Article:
Medications are available to treat associated discomfort or pain, but no medication will lead to resolution or prevention of spermatoceles.

How often should I perform scrotal self-exams?
These exams should be performed at least once per month. Your physician can instruct you in the specific technique. If you detect any suspicious changes, such as increasing size or unusual firmness of scrotal structures, contact your physician.



Reviewed: January 2011

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Spermatoceles (Spermatic Cyst) Glossary
  • abnormality: A variation from a normal structure or function of the body.

  • analgesic: A drug intended to alleviate pain.

  • anesthesia: Loss of sensation in any part of the body induced by a numbing or paralyzing agent. Often used during surgery to put a person to sleep.

  • benign: Not malignant; not cancerous.

  • cancer: An abnormal growth that can invade nearby structures and spread to other parts of the body and may be a threat to life.

  • cyst: An abnormal sac containing gas, fluid or a semisolid material. Cysts may form in kidneys or other parts of the body.

  • cysts: Abnormal sacs containing gas, fluid or a semisolid material.

  • diagnosis: The process by which a doctor determines what disease or condition a patient has by studying the patient's symptoms and medical history, and analyzing any tests performed (e.g., blood tets, urine tests, brain scans, etc.).

  • ejaculation: Release of semen from the penis during sexual climax (orgasm).

  • ejaculatory: Involved in or related to the structure involved in the release of semen from the penis during orgasm.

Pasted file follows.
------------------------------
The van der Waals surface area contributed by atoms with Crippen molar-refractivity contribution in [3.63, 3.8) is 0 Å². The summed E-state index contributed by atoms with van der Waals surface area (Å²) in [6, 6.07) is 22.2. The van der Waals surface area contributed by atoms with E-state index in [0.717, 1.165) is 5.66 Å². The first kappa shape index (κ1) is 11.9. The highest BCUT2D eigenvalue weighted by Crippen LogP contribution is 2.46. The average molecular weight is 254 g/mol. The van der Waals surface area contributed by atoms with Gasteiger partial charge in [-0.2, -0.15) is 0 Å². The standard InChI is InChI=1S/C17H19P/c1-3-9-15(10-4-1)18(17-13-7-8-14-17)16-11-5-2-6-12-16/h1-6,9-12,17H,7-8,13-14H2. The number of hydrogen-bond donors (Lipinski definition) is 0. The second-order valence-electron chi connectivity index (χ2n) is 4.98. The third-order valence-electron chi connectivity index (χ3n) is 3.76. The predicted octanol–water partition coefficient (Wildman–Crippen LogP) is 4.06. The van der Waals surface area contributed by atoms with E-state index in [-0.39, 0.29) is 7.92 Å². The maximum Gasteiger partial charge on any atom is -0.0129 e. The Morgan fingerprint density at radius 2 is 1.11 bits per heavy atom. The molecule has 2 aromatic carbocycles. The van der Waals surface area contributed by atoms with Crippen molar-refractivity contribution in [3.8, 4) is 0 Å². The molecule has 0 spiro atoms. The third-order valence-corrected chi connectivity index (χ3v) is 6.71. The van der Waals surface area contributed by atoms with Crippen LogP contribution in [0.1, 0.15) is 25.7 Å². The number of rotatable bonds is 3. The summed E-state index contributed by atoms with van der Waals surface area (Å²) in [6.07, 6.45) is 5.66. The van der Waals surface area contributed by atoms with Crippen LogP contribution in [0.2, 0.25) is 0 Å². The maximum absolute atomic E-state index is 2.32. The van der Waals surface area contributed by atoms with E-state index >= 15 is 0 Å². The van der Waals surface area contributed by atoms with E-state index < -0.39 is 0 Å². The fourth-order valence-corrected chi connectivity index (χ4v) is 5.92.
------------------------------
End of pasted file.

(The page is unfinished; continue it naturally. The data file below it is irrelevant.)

• ejaculatory duct: The passage through which semen enters the urethra.

  • epididymis: A coiled tube attached to the back and upper side of the testicle that stores sperm and is connected to the vas deferens

  • epididymitis: An inflammation of the epididymis.

  • epididymitis: An inflammation of the epididymitis which is an elongated structure connected to the posterior surface of the testis.

  • estrogen: Female hormone produced by the ovaries.

  • fertility: The ability to conceive and have children.

  • gene: The basic unit capable of transmitting characteristics from one generation to the next.

  • general anesthesia: Person is put to sleep with muscle relaxation and no pain sensation over the entire body.

  • groin: The area where the upper thigh meets the lower abdomen.

  • hematoma: A semisolid mass of blood in the tissues caused by injury, disease or a clotting disorder.

  • infection: A condition resulting from the presence of bacteria or other microorganisms.

  • infertility: The diminished ability or the inability to conceive and have offspring.

  • inflammation: Swelling, redness, heat and/or pain produced in the area of the body as a result of irritation, injury or infection.

  • inflammatory: Characterized or caused by swelling, redness, heat and/or pain produced in an area of the body as a result of irritation, injury or infection.

  • invasive: Having or showing a tendency to spread from the point of origin to adjacent tissue, as some cancers do. Involving cutting or puncturing the skin or inserting instruments into the body.

  • invasive: Not just on the surface; with regard to bladder cancer, a tumor that has grown into the bladder wall.

  • ions: Electrically charged atoms.

  • lesion: A zone of tissue with impaired function as a result of damage by disease or wounding. Examples are scars, abscesses, tumors and ulcers.